The new owners of the ageing Whyalla steel plant says the key to making it viable is to turn to green energy, so it is looking at wind, solar and pumped hydro, as well as expanding its co-generation activities.

Within the biggest companies in the country, specialist teams with experience in the energy industry are trying to slowly “turn the ship” around and get the corporation to embrace renewables.

Smaller businesses are installing rooftop solar at unprecedented rates (which explains why solar is by far the most popular technology choice, see graph below).

New players are also coming into the market, looking at the small solar plant. One such is Lightsource, a specialist in corporate power purchase agreements in the UK, where it has installed a 6MW solar array on the rooftop of the Bentley car manufacturer, and the largest floating solar array – also 6MW – on the QE2 reservoir for Thames Water.

“We are looking at entering the Australia market and use our experience and expertise to shape the emerging corporate PPA market as well as developing a long term solar business here in Australia,” says Conor McGuigan.

“Having developed over 1.3 GW in the U.K. We feel we can contribute to the solar revolution here and make a difference.”

Paul Curnow, from legal firm Baker McKenzie, says the shift to corporate PPA’s and the emergence of other providers of energy services is likely to have a big impact on business models for the incumbent utilities. That’s because they will find a way to “go around” the retailers and deal directly with the customer.

It means, however, that some businesses may have to take an element of spot market risk in large off-takes, as Telstra is doing in its investments. “It’s not insurmountable but it can be a “cultural issue”, Curnow says.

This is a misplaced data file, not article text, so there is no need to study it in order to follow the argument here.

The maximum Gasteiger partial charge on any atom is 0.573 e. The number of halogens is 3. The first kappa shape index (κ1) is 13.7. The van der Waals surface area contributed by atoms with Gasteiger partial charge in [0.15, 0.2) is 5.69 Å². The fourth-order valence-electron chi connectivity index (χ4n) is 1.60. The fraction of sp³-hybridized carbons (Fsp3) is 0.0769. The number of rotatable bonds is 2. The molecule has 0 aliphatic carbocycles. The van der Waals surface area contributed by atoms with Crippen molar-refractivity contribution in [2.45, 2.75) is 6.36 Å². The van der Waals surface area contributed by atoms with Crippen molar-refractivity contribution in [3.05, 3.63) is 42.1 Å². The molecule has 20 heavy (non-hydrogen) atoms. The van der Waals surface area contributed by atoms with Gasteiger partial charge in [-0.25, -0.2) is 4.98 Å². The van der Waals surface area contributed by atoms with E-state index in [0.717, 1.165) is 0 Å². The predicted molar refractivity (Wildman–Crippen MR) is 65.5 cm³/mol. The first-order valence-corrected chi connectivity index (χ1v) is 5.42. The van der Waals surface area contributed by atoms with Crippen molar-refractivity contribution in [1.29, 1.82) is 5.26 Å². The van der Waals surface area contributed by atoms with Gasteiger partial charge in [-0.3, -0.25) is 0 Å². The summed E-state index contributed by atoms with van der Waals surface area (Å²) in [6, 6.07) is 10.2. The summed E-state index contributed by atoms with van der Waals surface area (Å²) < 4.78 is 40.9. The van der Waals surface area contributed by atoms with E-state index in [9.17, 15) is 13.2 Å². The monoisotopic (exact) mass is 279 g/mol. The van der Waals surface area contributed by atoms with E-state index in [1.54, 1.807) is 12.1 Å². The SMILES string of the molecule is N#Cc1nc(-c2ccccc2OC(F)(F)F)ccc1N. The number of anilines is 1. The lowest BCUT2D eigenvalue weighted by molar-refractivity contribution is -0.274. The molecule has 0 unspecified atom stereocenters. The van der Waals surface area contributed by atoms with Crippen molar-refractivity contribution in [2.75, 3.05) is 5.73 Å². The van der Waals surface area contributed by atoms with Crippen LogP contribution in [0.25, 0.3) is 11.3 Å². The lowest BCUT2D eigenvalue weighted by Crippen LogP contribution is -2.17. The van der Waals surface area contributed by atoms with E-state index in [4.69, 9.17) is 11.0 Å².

“I think we will see a lot more PPA contracting,”Curnow says. “There is real disruption out there. I don’t think we will have the same retailers we have now in 10 years time.”

The ARENA study released this week cites the knowledge barrier for the lack of engagement with renewable energy, and cites a Harvard Business Review article that says the mistake lies in business treating energy as a cost that needs to be managed, rather than an opportunity.

“[It’s] preventing them from making rational long-term investment decisions in the best interests of both shareholders and customers,” the ARENA report says.

“If they stand on the sidelines for too long they risk falling behind their competitors, both locally and internationally, in terms of saving on energy costs, reaching sustainability targets and meeting changing customer expectations.”

Reprinted with permission.

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is the founding editor of, an Australian-based website that provides news and analysis on cleantech, carbon, and climate issues. Giles is based in Sydney and is watching the (slow, but quickening) transformation of Australia's energy grid with great interest.